The Maroon

Kern Maass appointed dean of College of Music and Fine Arts

Student+Dan+Culpepper%2C+right%2C+is+part+of+a+collaboration+between+Eastman+and+a+design+class+at+Appalachian+State+University+to+design+outdoor+furniture+using+a+new+wood+product+developed+by+Eastman.+Professors+also+involved+in+the+project+are+Richard+Prisco%2C+left%2C+and+Kern+Maass%2C+both+members+of+the+industrial+design+faculty+at+Appalachian.
Student Dan Culpepper, right, is part of a collaboration between Eastman and a design class at Appalachian State University to design outdoor furniture using a new wood product developed by Eastman. Professors also involved in the project are Richard Prisco, left, and Kern Maass, both members of the industrial design faculty at Appalachian.

Student Dan Culpepper, right, is part of a collaboration between Eastman and a design class at Appalachian State University to design outdoor furniture using a new wood product developed by Eastman. Professors also involved in the project are Richard Prisco, left, and Kern Maass, both members of the industrial design faculty at Appalachian.

Student Dan Culpepper, right, is part of a collaboration between Eastman and a design class at Appalachian State University to design outdoor furniture using a new wood product developed by Eastman. Professors also involved in the project are Richard Prisco, left, and Kern Maass, both members of the industrial design faculty at Appalachian.

Davis Walden

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Kern Maass finds his home as the newly appointed dean of the College of Music and Fine Arts at Loyola University New Orleans.

The College of Music and Fine Arts has been successful in its enrollment growth and additions to its curriculum and community outreach. With 700 students enrolled in the fall 2016 semester, Maass will be inheriting the second largest undergraduate college at Loyola and will be replacing interim dean
Anthony DeCuir.

A 2020 goal for the College of Music and Fine Arts is to form artists who make excellent art and have sustainable careers, encourage artists to explore the rich artistic culture and heritage of New Orleans and form artists who are aware of their relationship in society, according to provost Marc Manganaro.

“The College of Music and Fine Arts is poised to introduce a new collaborative and innovative leader, and I have confidence that Kern Maass will bring great expertise to the college in these areas,” Manganaro said.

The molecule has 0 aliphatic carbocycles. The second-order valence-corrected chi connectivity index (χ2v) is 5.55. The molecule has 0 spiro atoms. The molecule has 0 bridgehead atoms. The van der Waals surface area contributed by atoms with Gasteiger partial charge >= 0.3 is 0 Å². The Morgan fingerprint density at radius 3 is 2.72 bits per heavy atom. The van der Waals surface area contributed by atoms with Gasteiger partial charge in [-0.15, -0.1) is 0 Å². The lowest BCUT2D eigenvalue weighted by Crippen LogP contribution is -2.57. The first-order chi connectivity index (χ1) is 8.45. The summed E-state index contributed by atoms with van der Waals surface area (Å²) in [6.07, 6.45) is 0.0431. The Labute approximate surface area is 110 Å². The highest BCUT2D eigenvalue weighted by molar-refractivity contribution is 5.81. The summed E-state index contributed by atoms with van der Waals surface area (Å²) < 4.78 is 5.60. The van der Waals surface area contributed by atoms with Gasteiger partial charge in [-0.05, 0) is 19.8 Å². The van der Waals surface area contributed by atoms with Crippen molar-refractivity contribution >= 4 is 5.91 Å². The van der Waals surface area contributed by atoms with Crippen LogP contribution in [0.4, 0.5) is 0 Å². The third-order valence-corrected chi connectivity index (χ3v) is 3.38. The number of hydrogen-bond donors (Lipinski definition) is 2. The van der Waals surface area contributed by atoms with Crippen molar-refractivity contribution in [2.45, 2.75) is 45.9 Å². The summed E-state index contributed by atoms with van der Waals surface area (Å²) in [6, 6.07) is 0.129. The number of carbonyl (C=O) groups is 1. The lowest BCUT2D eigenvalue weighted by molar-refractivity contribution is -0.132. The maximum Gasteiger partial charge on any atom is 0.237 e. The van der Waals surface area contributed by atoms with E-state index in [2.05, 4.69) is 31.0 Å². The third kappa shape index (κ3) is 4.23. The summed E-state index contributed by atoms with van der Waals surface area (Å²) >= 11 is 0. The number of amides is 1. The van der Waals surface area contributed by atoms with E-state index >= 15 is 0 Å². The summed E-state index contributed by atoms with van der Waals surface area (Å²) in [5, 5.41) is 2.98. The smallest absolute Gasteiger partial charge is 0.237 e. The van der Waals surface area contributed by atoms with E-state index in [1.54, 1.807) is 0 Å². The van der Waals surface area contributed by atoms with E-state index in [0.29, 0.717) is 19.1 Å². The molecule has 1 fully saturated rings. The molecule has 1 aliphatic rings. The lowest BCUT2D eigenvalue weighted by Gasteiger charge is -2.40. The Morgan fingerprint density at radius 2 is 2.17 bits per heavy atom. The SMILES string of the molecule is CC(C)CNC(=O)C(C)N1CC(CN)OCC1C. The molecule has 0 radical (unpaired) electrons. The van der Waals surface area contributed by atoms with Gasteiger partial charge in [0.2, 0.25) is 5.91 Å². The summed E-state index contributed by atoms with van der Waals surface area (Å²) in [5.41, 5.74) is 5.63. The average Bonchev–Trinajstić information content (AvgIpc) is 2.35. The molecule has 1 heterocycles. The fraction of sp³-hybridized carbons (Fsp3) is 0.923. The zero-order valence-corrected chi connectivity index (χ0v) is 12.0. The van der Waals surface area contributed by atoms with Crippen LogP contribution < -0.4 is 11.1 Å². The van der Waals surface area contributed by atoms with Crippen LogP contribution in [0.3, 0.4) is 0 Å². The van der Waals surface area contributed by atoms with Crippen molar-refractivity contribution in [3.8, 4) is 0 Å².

Maass, whose background is in furniture design, historic preservation and research on design, craft and manufacturing innovations, is a shift from DeCuir’s background in music therapy and vocal performance.

Briana Thompson, theater arts freshman, is curious about the new dean’s appointment.

“It’ll be interesting to see how he funds the arts,” said. “Finally, it’s a unique way to go about it. He’ll bring new ideas to the table.”

Some students, such as Mari Nerbovig, music therapy senior, have voiced their concerns over having a dean who does not have a background in music.

“The future of this school dictates how much my degree is worth in the future, Nerbovig said. “If Loyola’s music program dissipates, I’ll have less options in the future.”

Maass is the former associate dean of the College of Fine and Applied Arts at Appalachian State University. There he created programs such as the AppLab and Howard Street, both of which were developed by industrial design students.

“There are a lot of programs that don’t get the recognition or attention that they deserve,” Colleen Ryan, music education junior, said. “It’s ultimately different with a change of this magnitude, but I believe all the programs can excel.”

The AppLab is an interdisciplinary program that “uses design thinking to find sustainable, practical solutions to everyday problems on campus,” according to the AppLab webpage. Students from a variety of majors work in teams to gather information and solve problems they see on campus. IDEX Lab members at Appalachian State University designed Howard Street, an interdisciplinary work and meeting space.

In 2001, Maass founded Maass Design, designing furniture and tabletop accessories that have been exhibited nationally and internationally.

“These experiences have given him [Maass] a unique perspective on how to position and leverage creative practice in multiple contexts,” Manganaro said. “Innovative, collaborative and visionary were all adjectives used to describe Maass.”

Maass’ appointment to the position was a two-year-long process, according to Laura Hope, chairwoman of the department of theatre arts and dance.

“I hope this is a time for collaboration and growth for us,” Hope said.

Kern Maass will begin at Loyola Feb. 1, 2017.

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Kern Maass appointed dean of College of Music and Fine Arts